I was on top of the roof of Smith Hall at Towson University with four of my physics students. We were looking toward the southeast, toward NASA’s Wallops Flight Facility in Virginia, hoping to catch a glimpse of the Antares Rocket on its flight to the International Space Station. Although I had NASA TV playing on my iPhone, our eyes were trained on the horizon. In my experience I’ve found that NASA TV is anywhere from 30 to 60 seconds delayed. So we started scrutinizing the horizon as soon as the clock read 6:22 pm. By my guess, we should see the rocket emerge from the horizon even as we were listening to the final countdown play out on the phone.
But no rocket appeared.
I then heard something that sounded like a crackling sound coming from my iPhone. I looked down at the screen and saw this:
I’ll spare what I said next, but suffice to say it was not the sort of thing a professor would normally say in front of his students.
Realizing there wasn’t going to be a rocket rising over the horizon, we went downstairs to the classroom. I put NASA TV on as the students filed in for the class that was to begin at 7pm. I had given my students the “homework” assignment of trying to spot the rocket’s flight over the horizon; a timely assignment as we had discussed the physics of rockets and space flight last week.
I started class by filling them in on what had happened. I explained what little we knew and what we didn’t yet know. Needles to say, there were a lot of questions: Was there anyone on-board? Was anyone near the launch pad? Will they be able to launch from there again? Will the astronauts aboard the International Space Station have enough food?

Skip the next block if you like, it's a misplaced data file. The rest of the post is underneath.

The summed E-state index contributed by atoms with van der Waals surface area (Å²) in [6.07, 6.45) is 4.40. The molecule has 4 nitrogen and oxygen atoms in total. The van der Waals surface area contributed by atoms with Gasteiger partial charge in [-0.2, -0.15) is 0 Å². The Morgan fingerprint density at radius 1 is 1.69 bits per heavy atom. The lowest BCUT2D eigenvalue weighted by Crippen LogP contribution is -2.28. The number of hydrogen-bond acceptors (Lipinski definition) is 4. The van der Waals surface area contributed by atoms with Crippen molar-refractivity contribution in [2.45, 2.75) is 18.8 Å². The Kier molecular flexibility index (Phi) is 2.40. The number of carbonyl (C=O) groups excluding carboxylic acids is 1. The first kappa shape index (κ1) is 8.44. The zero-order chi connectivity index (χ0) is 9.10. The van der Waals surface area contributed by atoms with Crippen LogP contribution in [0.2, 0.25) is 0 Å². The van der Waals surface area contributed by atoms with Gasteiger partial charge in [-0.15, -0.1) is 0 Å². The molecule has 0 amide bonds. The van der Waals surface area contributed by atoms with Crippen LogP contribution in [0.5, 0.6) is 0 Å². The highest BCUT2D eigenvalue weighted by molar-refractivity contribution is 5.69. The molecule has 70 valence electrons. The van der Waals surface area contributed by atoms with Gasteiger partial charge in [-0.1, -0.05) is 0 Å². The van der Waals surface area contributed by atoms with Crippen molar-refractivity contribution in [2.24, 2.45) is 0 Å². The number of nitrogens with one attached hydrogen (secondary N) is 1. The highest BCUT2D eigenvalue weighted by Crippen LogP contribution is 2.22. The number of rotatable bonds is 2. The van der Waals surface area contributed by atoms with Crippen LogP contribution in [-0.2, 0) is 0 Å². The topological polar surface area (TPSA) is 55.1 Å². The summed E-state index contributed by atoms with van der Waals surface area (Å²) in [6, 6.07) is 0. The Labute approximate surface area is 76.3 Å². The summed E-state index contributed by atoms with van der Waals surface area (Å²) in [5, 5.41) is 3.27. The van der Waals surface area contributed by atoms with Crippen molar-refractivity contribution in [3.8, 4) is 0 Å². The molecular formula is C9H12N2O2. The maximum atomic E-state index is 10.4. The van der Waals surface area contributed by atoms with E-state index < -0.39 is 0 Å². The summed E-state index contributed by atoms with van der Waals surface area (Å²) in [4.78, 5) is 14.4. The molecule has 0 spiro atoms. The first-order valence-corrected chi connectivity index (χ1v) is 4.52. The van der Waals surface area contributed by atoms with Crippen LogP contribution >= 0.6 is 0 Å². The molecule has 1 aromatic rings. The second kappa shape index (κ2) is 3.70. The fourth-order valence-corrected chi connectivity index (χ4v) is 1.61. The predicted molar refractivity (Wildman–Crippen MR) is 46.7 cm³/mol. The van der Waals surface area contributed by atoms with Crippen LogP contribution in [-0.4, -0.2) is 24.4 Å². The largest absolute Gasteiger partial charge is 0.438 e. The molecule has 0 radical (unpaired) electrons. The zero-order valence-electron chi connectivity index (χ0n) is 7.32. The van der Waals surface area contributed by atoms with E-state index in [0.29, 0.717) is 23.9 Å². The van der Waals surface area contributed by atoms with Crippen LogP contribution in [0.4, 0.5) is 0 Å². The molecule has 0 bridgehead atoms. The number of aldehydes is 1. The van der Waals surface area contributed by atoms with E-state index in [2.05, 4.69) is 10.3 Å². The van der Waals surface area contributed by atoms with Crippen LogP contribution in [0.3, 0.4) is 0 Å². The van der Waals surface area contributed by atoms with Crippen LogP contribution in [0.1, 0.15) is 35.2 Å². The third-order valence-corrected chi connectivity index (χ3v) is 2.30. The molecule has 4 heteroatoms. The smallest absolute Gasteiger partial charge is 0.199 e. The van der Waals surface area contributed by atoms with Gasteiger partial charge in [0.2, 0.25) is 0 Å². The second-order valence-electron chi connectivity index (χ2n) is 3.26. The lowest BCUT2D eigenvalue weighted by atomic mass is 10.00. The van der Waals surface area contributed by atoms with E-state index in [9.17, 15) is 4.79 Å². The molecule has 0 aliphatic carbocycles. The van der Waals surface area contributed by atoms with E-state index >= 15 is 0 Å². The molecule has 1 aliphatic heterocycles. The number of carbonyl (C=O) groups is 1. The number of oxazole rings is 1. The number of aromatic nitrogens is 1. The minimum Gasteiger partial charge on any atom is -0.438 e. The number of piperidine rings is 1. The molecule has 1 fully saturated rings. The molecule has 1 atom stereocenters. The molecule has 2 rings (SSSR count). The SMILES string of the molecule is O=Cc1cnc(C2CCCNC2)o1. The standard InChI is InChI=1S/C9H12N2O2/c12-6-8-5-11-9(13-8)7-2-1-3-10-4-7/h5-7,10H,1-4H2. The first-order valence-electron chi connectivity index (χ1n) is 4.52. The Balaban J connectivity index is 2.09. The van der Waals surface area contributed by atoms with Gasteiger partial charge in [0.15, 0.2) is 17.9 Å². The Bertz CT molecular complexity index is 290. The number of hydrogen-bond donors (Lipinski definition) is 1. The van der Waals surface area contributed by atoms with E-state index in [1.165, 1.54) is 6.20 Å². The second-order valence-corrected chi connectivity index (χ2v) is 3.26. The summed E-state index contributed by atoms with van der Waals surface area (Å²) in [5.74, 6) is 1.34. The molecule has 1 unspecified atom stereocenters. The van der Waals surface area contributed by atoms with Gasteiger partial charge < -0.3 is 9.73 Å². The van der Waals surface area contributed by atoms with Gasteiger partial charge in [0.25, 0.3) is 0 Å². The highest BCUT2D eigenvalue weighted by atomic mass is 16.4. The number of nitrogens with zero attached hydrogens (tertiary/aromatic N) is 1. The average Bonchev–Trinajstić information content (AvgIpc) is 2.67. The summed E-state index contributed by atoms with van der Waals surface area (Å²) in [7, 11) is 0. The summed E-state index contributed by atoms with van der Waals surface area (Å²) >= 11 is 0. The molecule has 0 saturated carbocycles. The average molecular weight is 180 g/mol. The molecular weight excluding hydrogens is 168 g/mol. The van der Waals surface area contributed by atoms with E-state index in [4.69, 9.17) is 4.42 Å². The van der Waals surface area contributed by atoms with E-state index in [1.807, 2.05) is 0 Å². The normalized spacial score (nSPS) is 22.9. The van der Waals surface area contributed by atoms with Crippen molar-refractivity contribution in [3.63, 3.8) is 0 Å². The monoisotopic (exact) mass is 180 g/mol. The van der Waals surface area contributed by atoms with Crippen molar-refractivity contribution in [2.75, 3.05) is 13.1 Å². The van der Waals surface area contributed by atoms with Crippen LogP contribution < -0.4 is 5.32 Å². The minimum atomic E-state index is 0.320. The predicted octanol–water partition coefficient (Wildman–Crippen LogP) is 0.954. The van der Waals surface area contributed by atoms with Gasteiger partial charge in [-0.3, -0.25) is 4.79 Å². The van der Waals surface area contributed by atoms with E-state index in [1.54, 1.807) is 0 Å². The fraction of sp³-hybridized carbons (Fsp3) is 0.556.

Thankfully, I could answer the most important question — nobody was on-board the spacecraft, nor was anyone anywhere near the launch pad. In fact, NASA was reporting that all personnel were safe and accounted for. Thank goodness.
The students got to see a perspective of spaceflight that they probably hadn’t considered before — this stuff is difficult, challenging, and dangerous. Rockets have to unleash a tremendous amount of fuel as fast and with as much energy as possible. Only then can the spacecraft accelerate forward in reaction to the controlled explosion raging underneath it.
It’s a lot harder than it looks.
After I got home, I watched the news conference and shared some reactions on Twitter and Facebook. A lot of people are upset tonight and understandably so. Many man-years of hard work and effort were lost tonight, including the spacecraft, the rocket, and most of an entire launch complex.
But now the investigation is underway. It’s tempting to speculate what might have been the cause, but I’ll refrain from doing so here. There is a lot of data that will need to be examined, including telemetry, video, and even the scrap paper used by the launch team. And then there’s the physical debris that will need to be collected and scrutinized.
NASA and Orbital Sciences Corp. have their work cut out for them. But I’m also confident that they will find out what the problem is, correct it, and get back to flying again. In the meantime, I hope that my students and the public can use this as an opportunity to learn an important lesson:
There’s nothing routine about spaceflight.